Review: Teenage cellist offers mature concert performance

By M.L. RANTALA
Classical Music Critic

Cellist Lucie Ticho

Cellist Lucie Ticho

Lucie Ticho is a talented cellist from the Chicago suburbs about to embark on the next big step in her career. In the fall she will begin a joint program at Columbia and Juilliard and this summer she will travel to Europe with the National Youth Orchestra of the U.S. Saturday night she gave a concert for family, friends, and the public at Second Presbyterian Church of Chicago (19th and Michigan).

This teenage musician is one to watch. She plays with maturity, technical assurance and beautiful phasing.

She also had the opportunity to perform a world premiere, Chicago composer and conductor Kim Diehnelt’s “Wintram.” It was a smashing success for cellist and composer alike.

Diehnelt spoke briefly to the audience about the composition, with the intriguing note that she composes as if she were a playwright, creating characters and stories. But there is no elucidation of these, the enigma for the performer and listener is to tease these elements out from the manuscript page.

Ticho was splendid in doing so. “Wintram” opens with a dark, soulful melody that the cellist rendered with dignity and rich sound. She gave urgent animation to the agitated passages and seemed to wholly inhabit the quiet introspective sections. It was a beautiful composition, beautifully played.

Ticho also performed a Chicago premiere: David Froom’s “Shades of Red” a three-minute work commissioned by an American string competition. Froom heard Ticho perform the work at the competition and described her playing as “astonishing.” What was particularly exemplary about the performance was that there are sections of prolonged intensity where the cellist found the right times to briefly relax the sound, adding depth and texture.

Ticho opened her concert with the Preludio-Fantasia from Gaspar Cassado’s Suite for Cello Solo. She created warm, ethereal sound, like stars singing from above.

Prokofiev’s March from “Music for Children” had singing tone and just the right amount of playfulness. Ticho also gave a frisky and engaging performance of the Courante from Bach’s Cello Suite No. 6. She closed her concert with “Alone” by Giovanni Sollima, at one moment haunting and at another excited and joyful.

While only about a hour (with intermission), this concert was a satisfying introduction to a young musician who looks to be on the verge of a marvelous career.

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A devastating fire at Shrine of Christ the King at 64th and Woodlawn on Oct. 7, 2015 threatened the future of this Catholic church. The damage was extensive so that repairing the structure looked to be very expensive. Local residents worked hard to convince Catholic authorities not to destroy the building and now the church is on the slow road to costly renovation and the fundraising this requires.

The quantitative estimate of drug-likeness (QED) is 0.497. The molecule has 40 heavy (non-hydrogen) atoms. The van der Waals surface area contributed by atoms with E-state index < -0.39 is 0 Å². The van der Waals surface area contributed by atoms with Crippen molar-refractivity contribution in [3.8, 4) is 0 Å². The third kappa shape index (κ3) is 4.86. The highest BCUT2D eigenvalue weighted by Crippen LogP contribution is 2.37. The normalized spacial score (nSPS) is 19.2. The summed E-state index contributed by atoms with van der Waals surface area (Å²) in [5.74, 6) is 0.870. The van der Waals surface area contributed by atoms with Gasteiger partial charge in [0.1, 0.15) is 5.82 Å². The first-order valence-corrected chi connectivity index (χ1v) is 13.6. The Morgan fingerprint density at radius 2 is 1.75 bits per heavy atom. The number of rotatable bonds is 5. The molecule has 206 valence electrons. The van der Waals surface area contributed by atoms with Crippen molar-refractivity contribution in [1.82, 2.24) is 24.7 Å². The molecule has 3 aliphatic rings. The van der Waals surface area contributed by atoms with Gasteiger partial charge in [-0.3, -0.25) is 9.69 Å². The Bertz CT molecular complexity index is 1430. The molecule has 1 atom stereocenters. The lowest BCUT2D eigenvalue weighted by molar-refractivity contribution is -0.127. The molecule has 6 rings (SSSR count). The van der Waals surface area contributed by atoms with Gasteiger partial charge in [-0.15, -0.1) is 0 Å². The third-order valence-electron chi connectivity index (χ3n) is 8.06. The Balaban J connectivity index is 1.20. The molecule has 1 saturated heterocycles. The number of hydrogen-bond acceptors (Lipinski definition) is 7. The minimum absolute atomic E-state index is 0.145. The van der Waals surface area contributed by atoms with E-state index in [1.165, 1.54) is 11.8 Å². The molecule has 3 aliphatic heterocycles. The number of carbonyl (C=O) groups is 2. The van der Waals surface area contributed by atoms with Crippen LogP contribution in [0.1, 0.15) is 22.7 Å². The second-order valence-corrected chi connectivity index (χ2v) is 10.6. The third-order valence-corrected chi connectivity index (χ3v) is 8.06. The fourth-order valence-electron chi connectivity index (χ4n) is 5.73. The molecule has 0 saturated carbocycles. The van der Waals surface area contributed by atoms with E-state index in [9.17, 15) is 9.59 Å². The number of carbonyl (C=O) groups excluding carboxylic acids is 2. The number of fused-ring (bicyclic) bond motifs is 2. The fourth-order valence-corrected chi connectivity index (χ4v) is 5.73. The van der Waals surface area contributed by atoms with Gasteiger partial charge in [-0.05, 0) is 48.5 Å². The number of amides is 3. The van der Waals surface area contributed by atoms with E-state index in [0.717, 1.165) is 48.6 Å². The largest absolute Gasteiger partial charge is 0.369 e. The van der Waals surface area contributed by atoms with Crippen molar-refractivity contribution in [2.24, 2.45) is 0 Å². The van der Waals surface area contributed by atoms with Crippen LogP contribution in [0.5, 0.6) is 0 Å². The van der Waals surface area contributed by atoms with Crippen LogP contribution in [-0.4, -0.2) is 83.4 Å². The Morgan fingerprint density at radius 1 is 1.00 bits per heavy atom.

While the church is being restored, services are being held in the gym of the nearby First Presbyterian Church of Chicago (6400 S. Kimbark). And not only that. Regular free concerts previously held at Christ the King are now conducted at First Presbyterian.

I attended one of these concerts, presented by the Amadeus Consort, last month. The Amadeus Consort specializes in music of the Baroque and early Classical period with this particular concert featuring Stephen Alltop on harpsichord, Pascal Innocenti on baroque violin, Isabelle Rozendall on baroque violin and tenor viola da gamba, and John Tuck on double bass and baroque cello.

All four players took on Fransesco Geminiani’s arrangement of Corelli’s Concerto Grosso, offering a pert interpretation with shiny sound from the violins and stylish playing in the bass.

Haydn’s Divertimento in B-flat found Alltop, Innocenti, and Tuck creating pretty interplay between the instruments creating a light and airy atmosphere.

The husband and wife team of Innocenti and Rozendall joined forces for Teleman’s Canonic Sonata for two violins. This work features exactly the same music for each violin, with the second violin beginning one measure after the first. There were interesting, unexpected harmonies and duo made the music attractive.

Giovani Battista Mazzaferrata’s Trio Sonata had robust sound from all four members of the ensemble, with the largo particularly alluring.

Alltop was soloist for Haydn’s Harpsichord Sonata in G-Major. He had clarity of articulation, pleasing ornaments, and exciting pacing. The middle movement was notable for its elegance.

The Fantasias Nos. 1 and 2 for two viols had delicate sound and the concluding work on the program, Handel’s Trio Sonata Op. 2, No. 6 in G minor was a powerful way to end the concert.

The next free concert of the Amadeus Consort is this Sunday at 2 p.m. at the First Presbyterian Church of Chicago (6400 S. Kimbark). Another free concert takes place on Jun. 12 at the same time and place.